Watching Women in the KSA - The Ex-Muslim

I am a middle aged American woman who has been living in KSA for the past 11 yrs. I can honestly say that I found your article very biased and racist. Seems to me that you are profiting from the current anti-Islam/anti-Muslim hype. I was a bit nervous about moving here but found that the majority of the people here are just like everyone else, they are worried about making a living and raising their children. I don't live in one of the "Western" style compounds either and through work, classes and my children's friends I have met Saudis from all different levels of society. Of course there are women in KSA who are unhappy with their lives due to abuse, philandering husband, not being able to drive,etc. But, aren't there women in every country in the world who are unhappy with their lives for one reason or another? I lived the majority of my life in the U.S. and know that there are women being abused, cheated on and raped there, too. Saudi Arabian men aren't the only men in the world with undesirable behaviors. You mentioned many times about Saudi women being "forced" to wear Islamic clothing and I just want to mention that I have many female Muslim friends of all nationalities and they wear Islamic clothing because it is a religious requirement not because their husbands or fathers force them to wear it. I noticed in your article that you usually throw in a couple of good comments after a long string of negative remarks. Seems like a weak attempt on your part at being fair and unbiased. I agree that there are a lot of abusive cheating men here, as well as a lot of women who would like some changes made to make their lives easier. But, you can't generalize as you have and make all Saudi men sound like, as you wrote, a bunch of "sex mad pigs" and the women like meek, timid wimps, on the contrary most Saudi women are strong and aggressive. It's amazing to me that so many people who read your article just accepted everything you said as the "gospel truth". I guess that it is unfortunately true that most people believe whatever they see on tv or read. I am interested to know if you plan on doing anything to help all of the Saudi women improve their situations or if you just like to write exaggerated racist articles?

In 1932 the two kingdoms of the Hejaz and Nejd were united as the Kingdom of Saudi Arabia

I am a middle aged American woman who has been living in KSA for the past 11 yrs. I can honestly say that I found your article very biased and racist. Seems to me that you are profiting from the current anti-Islam/anti-Muslim hype. I was a bit nervous about moving here but found that the majority of the people here are just like everyone else, they are worried about making a living and raising their children. I don't live in one of the "Western" style compounds either and through work, classes and my children's friends I have met Saudis from all different levels of society. Of course there are women in KSA who are unhappy with their lives due to abuse, philandering husband, not being able to drive,etc. But, aren't there women in every country in the world who are unhappy with their lives for one reason or another? I lived the majority of my life in the U.S. and know that there are women being abused, cheated on and raped there, too. Saudi Arabian men aren't the only men in the world with undesirable behaviors. You mentioned many times about Saudi women being "forced" to wear Islamic clothing and I just want to mention that I have many female Muslim friends of all nationalities and they wear Islamic clothing because it is a religious requirement not because their husbands or fathers force them to wear it. I noticed in your article that you usually throw in a couple of good comments after a long string of negative remarks. Seems like a weak attempt on your part at being fair and unbiased. I agree that there are a lot of abusive cheating men here, as well as a lot of women who would like some changes made to make their lives easier. But, you can't generalize as you have and make all Saudi men sound like, as you wrote, a bunch of "sex mad pigs" and the women like meek, timid wimps, on the contrary most Saudi women are strong and aggressive. It's amazing to me that so many people who read your article just accepted everything you said as the "gospel truth". I guess that it is unfortunately true that most people believe whatever they see on tv or read. I am interested to know if you plan on doing anything to help all of the Saudi women improve their situations or if you just like to write exaggerated racist articles?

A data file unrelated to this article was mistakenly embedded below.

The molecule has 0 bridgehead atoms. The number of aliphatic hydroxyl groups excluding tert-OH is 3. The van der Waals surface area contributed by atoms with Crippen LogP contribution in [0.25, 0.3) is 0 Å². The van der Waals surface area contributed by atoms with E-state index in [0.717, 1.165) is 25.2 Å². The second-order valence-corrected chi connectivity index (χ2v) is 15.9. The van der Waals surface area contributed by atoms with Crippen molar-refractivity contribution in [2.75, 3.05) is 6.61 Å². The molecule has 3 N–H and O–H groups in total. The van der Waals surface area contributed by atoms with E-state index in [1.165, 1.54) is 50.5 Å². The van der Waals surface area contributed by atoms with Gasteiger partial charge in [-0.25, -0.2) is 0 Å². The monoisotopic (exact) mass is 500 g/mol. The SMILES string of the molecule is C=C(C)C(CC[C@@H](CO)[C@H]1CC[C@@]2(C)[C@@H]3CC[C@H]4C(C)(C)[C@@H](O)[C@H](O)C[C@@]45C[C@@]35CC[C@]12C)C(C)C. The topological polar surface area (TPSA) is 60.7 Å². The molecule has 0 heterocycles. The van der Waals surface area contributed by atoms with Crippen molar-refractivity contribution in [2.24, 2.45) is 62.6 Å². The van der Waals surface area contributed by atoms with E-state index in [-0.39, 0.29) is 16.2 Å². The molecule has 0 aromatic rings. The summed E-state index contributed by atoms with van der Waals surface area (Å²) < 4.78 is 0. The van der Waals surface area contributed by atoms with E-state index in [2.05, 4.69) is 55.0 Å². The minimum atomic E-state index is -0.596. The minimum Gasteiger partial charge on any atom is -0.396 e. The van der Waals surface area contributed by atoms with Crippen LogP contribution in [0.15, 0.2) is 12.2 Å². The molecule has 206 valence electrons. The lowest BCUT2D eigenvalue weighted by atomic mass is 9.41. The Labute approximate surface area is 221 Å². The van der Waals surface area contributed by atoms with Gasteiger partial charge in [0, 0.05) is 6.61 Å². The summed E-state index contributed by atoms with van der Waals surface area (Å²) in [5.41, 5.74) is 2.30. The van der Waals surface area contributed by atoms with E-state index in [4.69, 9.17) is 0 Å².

Women do not have equal rights to men in the kingdom.

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Smoking is associated with lower weight (25). We did not see this pattern in KSA. However, smoking rates among women in KSA were low. Similarly, fruit and vegetable consumption were not associated with obesity in our study. These findings differ from those reported elsewhere, because an increased daily consumption of fruits and vegetables is often associated with a decreased risk of obesity (26). Increased meat consumption, on the other hand, was associated with an increased risk of obesity among men. One explanation is that our participants might have misreported their fruit and vegetable intakes. Another explanation is that as Saudis increased their consumption of fruits and vegetables, they did not account for their total caloric intake.